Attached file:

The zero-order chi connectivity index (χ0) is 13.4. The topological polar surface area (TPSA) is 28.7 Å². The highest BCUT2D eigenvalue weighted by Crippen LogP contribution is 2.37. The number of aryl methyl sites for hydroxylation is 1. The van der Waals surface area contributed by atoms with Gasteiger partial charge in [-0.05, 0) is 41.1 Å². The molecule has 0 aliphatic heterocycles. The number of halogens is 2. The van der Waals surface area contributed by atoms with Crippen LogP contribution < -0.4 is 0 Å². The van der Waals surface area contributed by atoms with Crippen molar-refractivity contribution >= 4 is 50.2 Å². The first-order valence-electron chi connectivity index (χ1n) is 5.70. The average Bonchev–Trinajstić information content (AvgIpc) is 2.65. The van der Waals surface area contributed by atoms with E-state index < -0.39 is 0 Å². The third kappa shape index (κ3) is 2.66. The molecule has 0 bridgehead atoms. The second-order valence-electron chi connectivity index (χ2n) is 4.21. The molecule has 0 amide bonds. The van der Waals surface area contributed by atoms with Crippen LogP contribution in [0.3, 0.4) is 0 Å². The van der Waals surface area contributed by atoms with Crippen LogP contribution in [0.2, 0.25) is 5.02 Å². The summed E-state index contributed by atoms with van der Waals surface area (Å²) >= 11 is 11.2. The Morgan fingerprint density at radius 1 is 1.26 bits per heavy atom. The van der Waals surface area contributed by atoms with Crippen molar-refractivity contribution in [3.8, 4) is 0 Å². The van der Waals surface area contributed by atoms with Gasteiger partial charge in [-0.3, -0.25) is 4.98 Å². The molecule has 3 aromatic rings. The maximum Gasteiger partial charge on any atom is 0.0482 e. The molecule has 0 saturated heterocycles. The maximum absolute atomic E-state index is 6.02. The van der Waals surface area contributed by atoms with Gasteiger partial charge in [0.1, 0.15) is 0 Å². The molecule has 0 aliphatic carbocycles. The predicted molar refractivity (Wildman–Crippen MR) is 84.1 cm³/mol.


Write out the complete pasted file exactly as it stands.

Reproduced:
The zero-order chi connectivity index (χ0) is 13.4. The topological polar surface area (TPSA) is 28.7 Å². The highest BCUT2D eigenvalue weighted by Crippen LogP contribution is 2.37. The number of aryl methyl sites for hydroxylation is 1. The van der Waals surface area contributed by atoms with Gasteiger partial charge in [-0.05, 0) is 41.1 Å². The molecule has 0 aliphatic heterocycles. The number of halogens is 2. The van der Waals surface area contributed by atoms with Crippen LogP contribution < -0.4 is 0 Å². The van der Waals surface area contributed by atoms with Crippen molar-refractivity contribution >= 4 is 50.2 Å². The first-order valence-electron chi connectivity index (χ1n) is 5.70. The average Bonchev–Trinajstić information content (AvgIpc) is 2.65. The van der Waals surface area contributed by atoms with E-state index < -0.39 is 0 Å². The third kappa shape index (κ3) is 2.66. The molecule has 0 bridgehead atoms. The second-order valence-electron chi connectivity index (χ2n) is 4.21. The molecule has 0 amide bonds. The van der Waals surface area contributed by atoms with Crippen LogP contribution in [0.3, 0.4) is 0 Å². The van der Waals surface area contributed by atoms with Crippen LogP contribution in [0.2, 0.25) is 5.02 Å². The summed E-state index contributed by atoms with van der Waals surface area (Å²) >= 11 is 11.2. The Morgan fingerprint density at radius 1 is 1.26 bits per heavy atom. The van der Waals surface area contributed by atoms with Crippen molar-refractivity contribution in [3.8, 4) is 0 Å². The van der Waals surface area contributed by atoms with Gasteiger partial charge in [-0.3, -0.25) is 4.98 Å². The molecule has 3 aromatic rings. The maximum Gasteiger partial charge on any atom is 0.0482 e. The molecule has 0 saturated heterocycles. The maximum absolute atomic E-state index is 6.02. The van der Waals surface area contributed by atoms with Gasteiger partial charge in [0.1, 0.15) is 0 Å². The molecule has 0 aliphatic carbocycles. The predicted molar refractivity (Wildman–Crippen MR) is 84.1 cm³/mol.